Article credits to David Lauder in Funding Insight, February 2015
Support for research collaboration has always been an essential role of research managers and administrators (RMAs). Indeed, increasingly they support collaborative networks not just at local, national or European level but at a global level. This reflects the changing nature of research collaboration itself, which is increasingly performed globally.
There are, however, a number of barriers to supporting global collaboration effectively. A meeting on global collaboration at an International Network of Research Management Societies conference in Copenhagen in 2012 identified terminology as the biggest single barrier to better understanding of different funders and funding environments. This is where I first suggested the idea of a funding dictionary.
It’s not hard to give examples of why this is necessary (NB: all terminology used in this article has been defined in the glossary at the end). In fact, the profession of research management and administration is itself very hard to define as it means very different things to different people and there is no one single model that fits what one research manager will do. And while global research collaboration continues apace, there is obviously no single source of global funding, even if there is now a ‘Global Research Council’. At both national and international level, different funders not only have different sets of rules for their funding but apply very different words to define the same thing.
|Europe (Horizon 2020)||US||Definition|
|Assessment Panel||Study Section||Expert (US: peer) review group assigned to score a grant application.|
|Authorised Signatory||Signing Official (SO)||The person at an institution authorised to sign the Grant Agreement.|
|Beneficiaries||Key Personnel||Participants in a project who are signatories to the Grant Agreement.|
|Call for Proposals||RFA – Request for Applications
RFP – Request for
|Invitation to submit proposals.|
|Call identifier||Funding Opportunity Number||Europe: The number assigned to a call for proposals. US: The number that a federal agency assigns to its grant announcement.|
|Certificate on the Financial Statement||A133 Report||Certificate issued on the completion of an audit (at end of a reporting period)|
|Coordinator||Prime||Main participant. Europe: Coordinator is project contact for collaborative projects.|
|Electronic Proof Reading||Eligibility check||Check to see if an application is eligible and has been completed with all the necessary information (and to the correct programme).|
|Eligible/ineligible costs||Allowables/ Unallowables||Costs which can/cannot be claimed in a grant.|
|Grant Agreement||Notice of Grant Agreement (NOGA)||Contract specifying terms and obligations of beneficiaries in a project.
Notice of Grant Award (pronounced “noga”)
|Grant Negotiation||Justintime||Applies post application but preaward: Supplemental or updated information: (Europe) required to finalise the Grant Agreement; (US) made while award still under consideration.|
|Guide for Applicants||NIH: Guide for Grants and Contracts
NSF: Grant Proposal Guide
|Document with details of how to submit an application.|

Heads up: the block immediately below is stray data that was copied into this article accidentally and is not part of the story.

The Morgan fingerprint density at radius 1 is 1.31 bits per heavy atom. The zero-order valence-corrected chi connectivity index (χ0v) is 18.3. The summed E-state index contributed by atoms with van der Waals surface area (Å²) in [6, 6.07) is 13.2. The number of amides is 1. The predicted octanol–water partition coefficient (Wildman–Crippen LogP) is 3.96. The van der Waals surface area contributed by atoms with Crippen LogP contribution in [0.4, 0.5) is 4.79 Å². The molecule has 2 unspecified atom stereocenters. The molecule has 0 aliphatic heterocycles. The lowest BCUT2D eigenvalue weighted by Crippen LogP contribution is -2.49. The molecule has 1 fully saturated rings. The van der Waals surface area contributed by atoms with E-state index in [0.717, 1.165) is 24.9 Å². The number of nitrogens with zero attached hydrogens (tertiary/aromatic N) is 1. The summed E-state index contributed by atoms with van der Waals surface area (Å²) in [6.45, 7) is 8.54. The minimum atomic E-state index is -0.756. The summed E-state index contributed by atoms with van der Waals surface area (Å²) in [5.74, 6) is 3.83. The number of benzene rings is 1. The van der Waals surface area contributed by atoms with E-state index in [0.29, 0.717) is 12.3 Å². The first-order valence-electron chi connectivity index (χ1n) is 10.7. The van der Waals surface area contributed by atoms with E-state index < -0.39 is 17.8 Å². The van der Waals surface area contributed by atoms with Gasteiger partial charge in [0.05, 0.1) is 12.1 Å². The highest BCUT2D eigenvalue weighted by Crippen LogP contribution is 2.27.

|Indirect, Overheads||Indirect, overhead, facilities and administrative costs||Costs which are not directly linked to a single project but nonetheless real costs (often estimated, unlike direct costs which are actual)|
|Internal audit||Internal controls||An audit requirement regarding policies and procedures of an institution relating to its external funding (in US, applies to federal funding and takes form of a questionnaire).|
|Normal Accounting Practise||Validation of Research Expenses||Routing procedure or methodology applied by an institution for its dayto day financial activities.|
|Participant Portal||Grants.gov||Online system used to submit bids. Europe: The portal also contains extensive information and documents relating to EU programmes. US: the main portal containing numerous online systems, and acting as single site for all federal funding.|
|Pillar||No equivalent||Horizon 2020 is divided into three broad Pillars under which separate research programmes are found. These are: I Research Excellence; II Industrial; III Societal Challenges|
|PI (Principal Investigator)||PI (Principal Investigator)||Main person submitting an award.|
|PIC (Participant Identification Code)||DUNS, Numerous codes, including applicant ID, entity ID.||Europe: code allocated to institutions registered in the ECAS system and used by applicants submitting proposal within the Participant Portal. The code is used to automatically generate administrative details about a partner. US: codes on permanent file identifying specific information about an applicant. DUNS: Dun & Bradstreet (D&B) provides a D UNS Number, a unique ninedigit identification number, for each physical location of your business.|
|Reporting Period||Closeout||Period specified in a Grant Agreement at end of which a financial and/or technical report is required|
|Statutory and social security costs||Fringe benefits||Pooled costs charged uniformly as a percentage of salary to cover healthcare and insurance (US: and also vacations).|
|Subcontract||Subaward||A separate agreement detailing the terms and conditions between a subcontractor (US: subrecipient) and the main award holder (Europe: beneficiary).|
|Subcontractor||Subrecipient||A partner who is linked to one of the beneficiaries of the Grant Agreement through a separate contract that specifies the services provided to the beneficiary. A subcontractor does not sign the Grant Agreement.|